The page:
I recently sat down with an industry colleague, and we had an open discussion on the Clinical TMS Society’s role and impact on TMS Therapy and the future of the treatment for depressed patients.
Below are insights from Clinical TMS Society Board President and fellow psychiatrist, Michelle Cochran, MD FAPA.
Q: What is The Clinical TMS Society?
Cochran: The Clinical TMS Society (CTMSS) is an organization of 400+ U.S. and international clinicians, researchers and technicians dedicated to optimizing clinical practice, awareness and accessibility of Transcranial Magnetic Stimulation (TMS).
How did you get involved with the Society?
Cochran: In 2013, I attended the American Psychiatric Association meeting in San Francisco, California, which was also when the first CTMSS meeting was being held. I heard about the Society and registered to attend and learn more. At that point, I joined the Annual Meeting Committee, and helped organize the 2014 New York City meeting. I was later charged with planning the CTMSS Annual Meeting in Toronto, Canada in 2015 as well. This conference grew our membership and established a different directive for our organization by providing significant education for TMS clinicians and technicians. I have remained active on the Annual Meeting Committee, but was invited to participate on the Board of Directors and became a member-at-large on the Executive Committee in 2015. The following year I became the Vice President (2016), and in May of 2017, I was elected President of the Board.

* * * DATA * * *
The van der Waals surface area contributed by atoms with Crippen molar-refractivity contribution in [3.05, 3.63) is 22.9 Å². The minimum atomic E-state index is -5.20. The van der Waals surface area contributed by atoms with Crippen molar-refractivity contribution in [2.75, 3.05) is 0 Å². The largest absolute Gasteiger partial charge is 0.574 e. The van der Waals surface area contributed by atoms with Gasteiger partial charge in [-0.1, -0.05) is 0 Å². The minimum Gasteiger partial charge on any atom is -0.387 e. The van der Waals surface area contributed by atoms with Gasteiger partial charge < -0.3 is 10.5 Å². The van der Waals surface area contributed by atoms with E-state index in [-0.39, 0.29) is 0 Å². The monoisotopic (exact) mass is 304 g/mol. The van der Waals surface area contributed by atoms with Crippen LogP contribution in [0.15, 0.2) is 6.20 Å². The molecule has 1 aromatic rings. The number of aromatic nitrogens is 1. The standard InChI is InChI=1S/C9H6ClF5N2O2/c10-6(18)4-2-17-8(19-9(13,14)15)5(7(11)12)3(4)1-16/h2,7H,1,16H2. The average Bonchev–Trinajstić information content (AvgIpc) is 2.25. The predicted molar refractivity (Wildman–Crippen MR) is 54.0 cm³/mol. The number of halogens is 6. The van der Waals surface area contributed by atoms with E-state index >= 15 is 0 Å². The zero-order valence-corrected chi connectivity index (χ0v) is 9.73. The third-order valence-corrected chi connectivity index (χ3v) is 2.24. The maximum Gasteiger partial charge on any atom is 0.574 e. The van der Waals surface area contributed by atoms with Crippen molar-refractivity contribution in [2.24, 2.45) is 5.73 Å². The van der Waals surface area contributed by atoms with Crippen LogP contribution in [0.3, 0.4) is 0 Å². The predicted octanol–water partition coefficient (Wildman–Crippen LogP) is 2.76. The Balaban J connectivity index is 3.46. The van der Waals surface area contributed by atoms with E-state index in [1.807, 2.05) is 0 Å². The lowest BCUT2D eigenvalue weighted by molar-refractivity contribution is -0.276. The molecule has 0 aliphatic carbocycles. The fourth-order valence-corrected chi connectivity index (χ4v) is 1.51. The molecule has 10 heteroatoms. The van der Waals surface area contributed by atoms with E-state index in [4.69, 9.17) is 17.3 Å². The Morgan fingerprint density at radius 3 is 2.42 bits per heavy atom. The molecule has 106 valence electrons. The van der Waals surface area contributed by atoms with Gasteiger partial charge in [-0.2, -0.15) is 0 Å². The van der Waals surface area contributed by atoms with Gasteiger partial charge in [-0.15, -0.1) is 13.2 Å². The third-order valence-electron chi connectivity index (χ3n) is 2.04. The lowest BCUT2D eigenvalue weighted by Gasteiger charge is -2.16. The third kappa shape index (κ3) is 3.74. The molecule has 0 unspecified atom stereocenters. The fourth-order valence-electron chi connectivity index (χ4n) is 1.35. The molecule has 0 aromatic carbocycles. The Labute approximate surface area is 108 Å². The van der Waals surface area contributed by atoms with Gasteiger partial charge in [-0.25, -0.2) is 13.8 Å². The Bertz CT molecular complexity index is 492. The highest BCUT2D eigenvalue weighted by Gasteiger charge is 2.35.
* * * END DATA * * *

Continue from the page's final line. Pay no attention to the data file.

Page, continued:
I have developed deep working relationships with Board members and committee members across the world through my activities with CTMSS. I find it an indispensable organization as a physician offering TMS in my practice.